The Sheffield Institute for Translational Neuroscience (SITraN) was officially opened in 2010 by Her Majesty The Queen. It is the first European Institute purpose-built and dedicated to basic and clinical research into Motor Neuron Disease as well as related neurodegenerative disorders such as Parkinson’s and Alzheimer’s disease.
Since its opening, the institute has published some pretty impressive research, particularly in the field of Parkinson’s disease.
And here is where we get to the flies:
Pink flies. Source: Wallpapersinhq
We have previously discussed “Pink” flies and their critical role in Parkinson’s research (Click here to read that post).
Today we are going to talk about Lrrk2 flies.
What is Lrrk2?
This is Sergey Brin.
He’s a dude.
One of the founders of the search engine company “Google”. Having changed the world, he is now turning his attention to other projects.
One of those other projects is close to our hearts: Parkinson’s disease.
In 1996, Sergey’s mother started experiencing numbness in her hands. Initially it was believed to be RSI (Repetitive strain injury). But then her left leg started to drag. In 1999, following a series of tests, Sergey’s mother was diagnosed with Parkinson’s disease. It was not the first time the family had been affected by the condition: Sergey’s late aunt had also had Parkinson’s disease.
Both Sergey and his mother have had their DNA scanned for mutations that increase the risk of Parkinson’s disease. And they discovered that they were both carrying a mutation on the 12th chromosome, in a gene called PARK8 – one of the Parkinson’s disease associated genes. Autosomal dominant mutations (meaning if you have just one copy of the mutated gene) in the PARK8 gene dramatically increase one’s risk of developing Parkinson’s disease.
PARK8 provides the instructions for making an enzyme called Leucine-rich repeat kinase 2 (or Lrrk2).
The structure of Lrrk2. Source: Wikipedia
Also known as ‘Dardarin‘ (from the Basque word “dardara” which means trembling), Lrrk2 has many functions within a cell – from helping to move things around inside the cell to helping to keep the power on (involved with mitochondrial function).
Now, not everyone with this particular mutation will go on to develop Parkinson’s disease, and Sergey has decided that his chances are 50:50. But he does not appear to be taking any chances though. Being one of the founders of a large company like Google, has left Sergey with considerable resources at his disposal. And he has chosen to focus some of those resources on Lrrk2 research (call it an insurance policy). He has done this via considerable donations to groups like the Michael J Fox foundation.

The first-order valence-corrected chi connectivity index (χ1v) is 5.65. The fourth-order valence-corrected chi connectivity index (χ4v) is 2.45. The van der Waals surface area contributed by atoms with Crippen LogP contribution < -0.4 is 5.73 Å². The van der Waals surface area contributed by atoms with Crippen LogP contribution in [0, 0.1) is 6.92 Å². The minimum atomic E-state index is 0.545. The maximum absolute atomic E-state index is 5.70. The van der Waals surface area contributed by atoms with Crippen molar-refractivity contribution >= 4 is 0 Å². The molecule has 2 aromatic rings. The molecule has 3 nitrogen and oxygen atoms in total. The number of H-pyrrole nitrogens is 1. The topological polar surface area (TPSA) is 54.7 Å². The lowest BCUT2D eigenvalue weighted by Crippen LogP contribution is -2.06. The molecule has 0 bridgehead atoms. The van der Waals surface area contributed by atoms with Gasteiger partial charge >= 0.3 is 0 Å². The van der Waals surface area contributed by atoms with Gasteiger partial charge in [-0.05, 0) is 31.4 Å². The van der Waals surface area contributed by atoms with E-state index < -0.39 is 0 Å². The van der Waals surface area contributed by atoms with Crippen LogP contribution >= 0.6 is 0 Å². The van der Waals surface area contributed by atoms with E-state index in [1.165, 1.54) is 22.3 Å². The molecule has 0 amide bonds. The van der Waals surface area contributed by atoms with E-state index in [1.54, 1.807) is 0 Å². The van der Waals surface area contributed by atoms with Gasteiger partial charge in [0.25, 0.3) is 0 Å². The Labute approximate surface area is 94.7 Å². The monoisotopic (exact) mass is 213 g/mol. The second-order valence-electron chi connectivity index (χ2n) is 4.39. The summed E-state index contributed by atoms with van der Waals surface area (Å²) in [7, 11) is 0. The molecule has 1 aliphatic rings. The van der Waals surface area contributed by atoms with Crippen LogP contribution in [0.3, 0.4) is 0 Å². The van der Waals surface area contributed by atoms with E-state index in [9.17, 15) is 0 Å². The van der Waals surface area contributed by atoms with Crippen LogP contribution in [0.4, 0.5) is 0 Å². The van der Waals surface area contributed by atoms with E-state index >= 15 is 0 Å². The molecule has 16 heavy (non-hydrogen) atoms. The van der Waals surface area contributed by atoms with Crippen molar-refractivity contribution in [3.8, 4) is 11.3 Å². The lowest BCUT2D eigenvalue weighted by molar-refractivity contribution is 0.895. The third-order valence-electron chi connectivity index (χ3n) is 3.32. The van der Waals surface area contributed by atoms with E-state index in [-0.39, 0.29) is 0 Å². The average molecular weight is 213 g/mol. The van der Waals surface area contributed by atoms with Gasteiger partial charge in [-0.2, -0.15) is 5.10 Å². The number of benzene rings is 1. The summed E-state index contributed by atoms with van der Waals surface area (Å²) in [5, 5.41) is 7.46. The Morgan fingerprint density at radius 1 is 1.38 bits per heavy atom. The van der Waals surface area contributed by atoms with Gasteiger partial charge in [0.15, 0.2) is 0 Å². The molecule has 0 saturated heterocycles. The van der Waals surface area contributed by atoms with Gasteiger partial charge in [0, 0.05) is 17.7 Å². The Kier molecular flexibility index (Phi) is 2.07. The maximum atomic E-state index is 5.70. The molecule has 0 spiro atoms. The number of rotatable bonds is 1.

Actor Michael J Fox was diagnosed at age 30. Source: MJFox foundation
So just as Pink flies derive their name from mutations in the Parkinson’s associated Pink1 gene, Lrrk2 flies have mutations in the Lrrk2 gene.
So what have the researchers at Sheffield done with the Lrrk2 flies?
In 2013, the Sheffield researchers published an interesting research report:
Title: Ursocholanic acid rescues mitochondrial function in common forms of familial Parkinson’s disease
Authors: Mortiboys H, Aasly J, Bandmann O.
Journal: Brain. 2013 Oct;136(Pt 10):3038-50.
In this study, the investigators took 2000 drugs (including 1040 licensed drugs and 580 naturally occurring compounds) and conducted a massive screen to identify drugs that could rescue mitochondrial dysfunction in PARK2 (Parkin) mutant cells.
Mitochondria are the power house of each cell. They keep the lights on. Without them, the lights go out and the cell dies.
Mitochondria and their location in the cell. Source: NCBI
In certain genetic forms of Parkinson’s disease (such as those associated with mutations in the PARK2 gene), the mitochondria in cells becomes dysfunctional and may not be disposed of properly (Click here to read our previous post related to this).
In their huge screen of 2000 drugs, the researchers in Sheffield identified 15 drugs that could rescue the mitochondria dysfunction in the PARK2 skins cells. Of those 15 compounds, two were chosen for further functional studies. They were:
- Ursocholanic acid
- Dehydro(11,12)ursolic acid lactone